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1) Computers and other types electronic equipment are constantly being updated, redesigned and improved, resulting in more electronic waste as the older, out of date equipment becomes obsolete. Because most office buildings, are filled with such items it is important for the business owner to be aware of his or her options when disposing of older or broken equipment. Thankfully, there is really no need for a large waste stream in regards to electronics.
2) Even if an older electronic cannot be reused, most pieces of equipment are compiled using a multitude of recyclable parts. Take the personal computer for example. Typically, three main parts combined result in the PC:
a) The computer (the box containing the processor, disk
drive, modems, RAM, power supply, etc)
b) Monitor (usually referred to as the screen, it is the portion of the computer that displays information. Also called a CRT or cathode ray)
c) Keyboard (resembles a typewriting keyboard)
3) Most every part of a computer can be recycled. Certain companies can use the parts of an older model to creative the new computer model. Parts such as the glass screen, copper wiring, plastics, processor, etc. do not have to be added to the waste stream. Even if the computer is non-functioning, some of the components may be able to be donated and refurbished in a newer model of PC.
4) Be sure to do your research when recycling your company’s older computers and electronics. Not every company can recycle every part of an electronic. You may find that some charge fees due to hazardous materials that can be found within computers and other equipment (such as lead). Other companies, however, may specialize in the recycling of monitors or other parts and would therefore not charge a fee.
Considerations When Choosing to Dispose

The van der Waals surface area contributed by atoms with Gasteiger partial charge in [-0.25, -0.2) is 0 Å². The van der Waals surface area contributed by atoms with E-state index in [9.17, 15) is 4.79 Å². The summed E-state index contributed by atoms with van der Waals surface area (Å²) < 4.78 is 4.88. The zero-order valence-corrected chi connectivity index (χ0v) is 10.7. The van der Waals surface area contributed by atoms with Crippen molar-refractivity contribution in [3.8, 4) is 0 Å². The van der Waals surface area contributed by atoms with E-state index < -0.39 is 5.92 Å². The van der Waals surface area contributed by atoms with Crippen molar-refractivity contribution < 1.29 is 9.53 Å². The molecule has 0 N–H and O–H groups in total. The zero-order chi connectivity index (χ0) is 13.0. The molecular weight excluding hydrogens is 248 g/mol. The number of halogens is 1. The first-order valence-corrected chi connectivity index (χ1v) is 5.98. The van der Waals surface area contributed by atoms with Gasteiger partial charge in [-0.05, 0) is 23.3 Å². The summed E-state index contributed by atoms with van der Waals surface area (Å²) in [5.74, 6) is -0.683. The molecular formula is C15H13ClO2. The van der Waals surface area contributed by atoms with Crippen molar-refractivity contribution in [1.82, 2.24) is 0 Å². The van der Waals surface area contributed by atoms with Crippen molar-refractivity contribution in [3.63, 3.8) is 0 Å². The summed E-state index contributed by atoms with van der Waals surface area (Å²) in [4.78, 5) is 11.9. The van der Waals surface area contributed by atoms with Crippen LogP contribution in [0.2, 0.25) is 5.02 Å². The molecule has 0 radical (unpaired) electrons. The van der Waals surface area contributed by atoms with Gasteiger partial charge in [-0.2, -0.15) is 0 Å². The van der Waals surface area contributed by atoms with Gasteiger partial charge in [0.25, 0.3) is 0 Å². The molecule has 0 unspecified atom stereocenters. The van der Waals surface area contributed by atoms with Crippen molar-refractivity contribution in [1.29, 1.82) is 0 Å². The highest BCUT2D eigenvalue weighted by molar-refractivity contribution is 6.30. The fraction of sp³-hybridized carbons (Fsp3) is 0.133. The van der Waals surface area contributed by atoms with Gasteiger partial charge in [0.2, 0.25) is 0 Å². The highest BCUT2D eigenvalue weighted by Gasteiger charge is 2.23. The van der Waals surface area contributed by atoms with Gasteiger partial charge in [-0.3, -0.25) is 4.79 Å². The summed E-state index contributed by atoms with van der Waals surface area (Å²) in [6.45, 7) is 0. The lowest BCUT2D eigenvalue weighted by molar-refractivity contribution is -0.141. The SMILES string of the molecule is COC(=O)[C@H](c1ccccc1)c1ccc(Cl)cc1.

1) Should you decide not to recycle, there are important considerations to make. Depending on what type of electronic(s) you have, you may have to pay special attention to regulations under the RCRA (Resource Conservation and Recovery Act).
2) Those disposing of solid waste that contains such hazardous or toxic materials as lead or barium (among others) are required by the RCRA to test these components to prove them non toxic. If the electronics are not tested they must be assumed hazardous and may only be disposed of at a hazardous waste facility. They may also be recycled.
4) Land fills are generally not the best method for ridding your office of its broken or out of date electronic equipment. This is due to multiple reasons:
a) These items are extremely recyclable. There is really no need to dispose of them at all when they can we reused or recycled.
b) The toxic matter found in computers and other electronics pose a large threat to the environment when dumped or disposed of improperly. For example, drinking water supplies can be negatively affected by hazardous material that is left in a landfill.
c) Should you choose to neither dump nor recycle your old electronics, you always have the option of donating to organizations such as the Salvation Army or Goodwill.
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